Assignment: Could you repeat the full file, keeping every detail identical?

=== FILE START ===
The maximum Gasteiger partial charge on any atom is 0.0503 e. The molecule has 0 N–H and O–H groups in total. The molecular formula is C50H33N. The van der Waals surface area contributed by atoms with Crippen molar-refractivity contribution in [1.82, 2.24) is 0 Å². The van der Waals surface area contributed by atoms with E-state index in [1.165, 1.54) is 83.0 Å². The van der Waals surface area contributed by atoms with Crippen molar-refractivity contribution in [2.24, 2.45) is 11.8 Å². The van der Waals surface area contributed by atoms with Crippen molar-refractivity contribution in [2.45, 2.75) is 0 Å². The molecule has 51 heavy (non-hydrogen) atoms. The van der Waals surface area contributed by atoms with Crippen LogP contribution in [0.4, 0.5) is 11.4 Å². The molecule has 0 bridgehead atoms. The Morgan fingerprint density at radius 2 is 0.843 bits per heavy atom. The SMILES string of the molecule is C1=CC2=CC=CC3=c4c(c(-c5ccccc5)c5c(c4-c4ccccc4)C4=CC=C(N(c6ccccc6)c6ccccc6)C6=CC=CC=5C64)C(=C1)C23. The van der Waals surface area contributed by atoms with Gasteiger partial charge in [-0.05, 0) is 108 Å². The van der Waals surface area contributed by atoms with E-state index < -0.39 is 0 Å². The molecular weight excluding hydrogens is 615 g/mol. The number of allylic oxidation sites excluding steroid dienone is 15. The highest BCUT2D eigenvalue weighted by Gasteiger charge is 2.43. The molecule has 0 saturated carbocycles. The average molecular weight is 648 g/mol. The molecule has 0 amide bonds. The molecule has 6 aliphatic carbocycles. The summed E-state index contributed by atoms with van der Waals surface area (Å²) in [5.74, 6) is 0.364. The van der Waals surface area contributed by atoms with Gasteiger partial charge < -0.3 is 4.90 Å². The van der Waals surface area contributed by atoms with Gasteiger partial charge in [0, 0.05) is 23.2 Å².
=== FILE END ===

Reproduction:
The maximum Gasteiger partial charge on any atom is 0.0503 e. The molecule has 0 N–H and O–H groups in total. The molecular formula is C50H33N. The van der Waals surface area contributed by atoms with Crippen molar-refractivity contribution in [1.82, 2.24) is 0 Å². The van der Waals surface area contributed by atoms with E-state index in [1.165, 1.54) is 83.0 Å². The van der Waals surface area contributed by atoms with Crippen molar-refractivity contribution in [2.24, 2.45) is 11.8 Å². The van der Waals surface area contributed by atoms with Crippen molar-refractivity contribution in [2.45, 2.75) is 0 Å². The molecule has 51 heavy (non-hydrogen) atoms. The van der Waals surface area contributed by atoms with Crippen LogP contribution in [0.4, 0.5) is 11.4 Å². The molecule has 0 bridgehead atoms. The Morgan fingerprint density at radius 2 is 0.843 bits per heavy atom. The SMILES string of the molecule is C1=CC2=CC=CC3=c4c(c(-c5ccccc5)c5c(c4-c4ccccc4)C4=CC=C(N(c6ccccc6)c6ccccc6)C6=CC=CC=5C64)C(=C1)C23. The van der Waals surface area contributed by atoms with Gasteiger partial charge in [-0.05, 0) is 108 Å². The van der Waals surface area contributed by atoms with E-state index < -0.39 is 0 Å². The molecular weight excluding hydrogens is 615 g/mol. The number of allylic oxidation sites excluding steroid dienone is 15. The highest BCUT2D eigenvalue weighted by Gasteiger charge is 2.43. The molecule has 0 saturated carbocycles. The average molecular weight is 648 g/mol. The molecule has 0 amide bonds. The molecule has 6 aliphatic carbocycles. The summed E-state index contributed by atoms with van der Waals surface area (Å²) in [5.74, 6) is 0.364. The van der Waals surface area contributed by atoms with Gasteiger partial charge < -0.3 is 4.90 Å². The van der Waals surface area contributed by atoms with Gasteiger partial charge in [0, 0.05) is 23.2 Å².